Archive for Saturday, December 30, 2000

Unexpected consequences

December 30, 2000


The World War II GI Bill merits high ranking among the greatest pieces of legislation in American history.

Recent lists have attempted to rank the U.S. government actions with the greatest impact on the nation since World War II. We find numerous notable items that are, and should be, included.

Lacking so far, however, is what President Bill Clinton, a student of history, in 1994 termed "arguably our greatest piece of domestic legislation" the GI Bill of Rights.

It was a Kansan, American Legion leader Harry Colmery, who was the author and the driving force behind this program which had "unexpected consequences even more beneficial than its intended purposes," according to Micheal Bennett who wrote the book "When Dreams Come True The GI Bill and the Making of Modern America."

Consider the amazing effect of this federal venture. The key elements:

1. Education expenses for military veterans based on length of duty and assignments. These people soon doubled the enrollments of American colleges and universities and totally transformed the status of higher education.

2. Vocational-technical educational training for veterans not inclined toward college. The nation badly needed such people.

3. A GI Bill home loan program whose clout is inestimable from the standpoint of how it jumpstarted the postwar economy and set new standards for our economic welfare.

4. The 52-20 Club, a program that helped job-seeking veterans with $20 a week for a limit of 52 weeks, so they could get back into the labor market after service.

All of this cost the nation a total of $20 billion or, some think, even less. Think of the taxes generated by the program, scholastic funding, all the spinoffs and trickle-downs. Experts say the GI Bill paid for itself over and over. It did, indeed.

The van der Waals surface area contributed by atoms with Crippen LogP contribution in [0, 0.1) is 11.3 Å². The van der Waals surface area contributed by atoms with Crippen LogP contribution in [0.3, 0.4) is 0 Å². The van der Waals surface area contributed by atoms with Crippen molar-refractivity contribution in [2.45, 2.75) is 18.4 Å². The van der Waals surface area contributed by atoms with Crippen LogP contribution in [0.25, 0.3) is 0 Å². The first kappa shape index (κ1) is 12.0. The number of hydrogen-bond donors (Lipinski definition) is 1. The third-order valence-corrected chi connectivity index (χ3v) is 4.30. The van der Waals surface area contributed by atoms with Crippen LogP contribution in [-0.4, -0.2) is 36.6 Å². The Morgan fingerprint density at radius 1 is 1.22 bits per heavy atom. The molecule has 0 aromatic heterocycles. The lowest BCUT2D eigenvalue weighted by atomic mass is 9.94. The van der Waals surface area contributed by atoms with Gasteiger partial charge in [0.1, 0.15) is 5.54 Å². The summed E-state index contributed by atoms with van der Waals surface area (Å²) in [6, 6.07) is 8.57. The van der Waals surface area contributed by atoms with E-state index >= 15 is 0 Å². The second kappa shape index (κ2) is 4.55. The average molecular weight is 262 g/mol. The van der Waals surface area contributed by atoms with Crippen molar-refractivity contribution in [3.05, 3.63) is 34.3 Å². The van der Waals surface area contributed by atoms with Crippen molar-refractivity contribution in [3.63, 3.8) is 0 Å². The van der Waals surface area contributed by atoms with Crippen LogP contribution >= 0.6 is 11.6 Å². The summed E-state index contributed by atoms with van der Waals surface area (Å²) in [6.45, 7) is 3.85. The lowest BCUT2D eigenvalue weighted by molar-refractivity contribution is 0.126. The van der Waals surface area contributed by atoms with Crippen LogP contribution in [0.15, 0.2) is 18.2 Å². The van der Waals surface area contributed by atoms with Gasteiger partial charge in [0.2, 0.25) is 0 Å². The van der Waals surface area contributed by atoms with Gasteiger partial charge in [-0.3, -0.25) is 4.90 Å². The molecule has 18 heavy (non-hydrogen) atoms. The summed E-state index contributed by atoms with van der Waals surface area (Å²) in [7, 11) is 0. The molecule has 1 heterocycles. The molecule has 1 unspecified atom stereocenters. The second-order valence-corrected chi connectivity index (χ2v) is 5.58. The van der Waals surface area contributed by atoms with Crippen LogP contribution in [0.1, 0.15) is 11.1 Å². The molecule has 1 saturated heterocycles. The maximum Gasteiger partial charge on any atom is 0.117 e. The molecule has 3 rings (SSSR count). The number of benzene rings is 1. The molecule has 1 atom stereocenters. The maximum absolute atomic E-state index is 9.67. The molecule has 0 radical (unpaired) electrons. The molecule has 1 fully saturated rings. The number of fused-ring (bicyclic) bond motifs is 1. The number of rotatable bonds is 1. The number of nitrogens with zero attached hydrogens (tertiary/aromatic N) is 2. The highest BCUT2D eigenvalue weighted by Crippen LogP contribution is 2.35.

Colmery of Kansas drafted the basics of the legislation and worked closely with members of Congress to get it passed. There were doubters and opponents. Educational elitists felt they would have to deal with military riff-raff on college campuses. Even President Franklin Roosevelt was an early foe.

Wrote author Bennett: "The GI Bill was the legislation that made the United States the first overwhelming middle-class nation in the world. It was the law that worked"

Adds Bennett: "Enacting the GI Bill was certainly one of Congress' finest hours because World War II veterans did not just pass through the American system of higher education; they transformed it. College enrollments doubled under the infusion of 7.8 million veterans who largely 'hogged the honor rolls and the Dean's lists,' ran the student governments, challenged professors, refused to wear freshman beanies, began raising their families, and some veterans did something that was seen as rather unusual they went to school year around.

"The rare and simple truth is rarely rare and never simple. The unassailable truth is that America's post-War motivation was fear: fear of another Depression and fear of what might happen to the country when we dumped 12 million demobilized troops on an economy potentially on the edge of bankruptcy when the mills of war stopped grinding."

Our new White House people and Congress should reflect on how wise legislation can work and concentrate on providing the nation with the kind of vision, production and refinement the incomparable GI Bill gave us.

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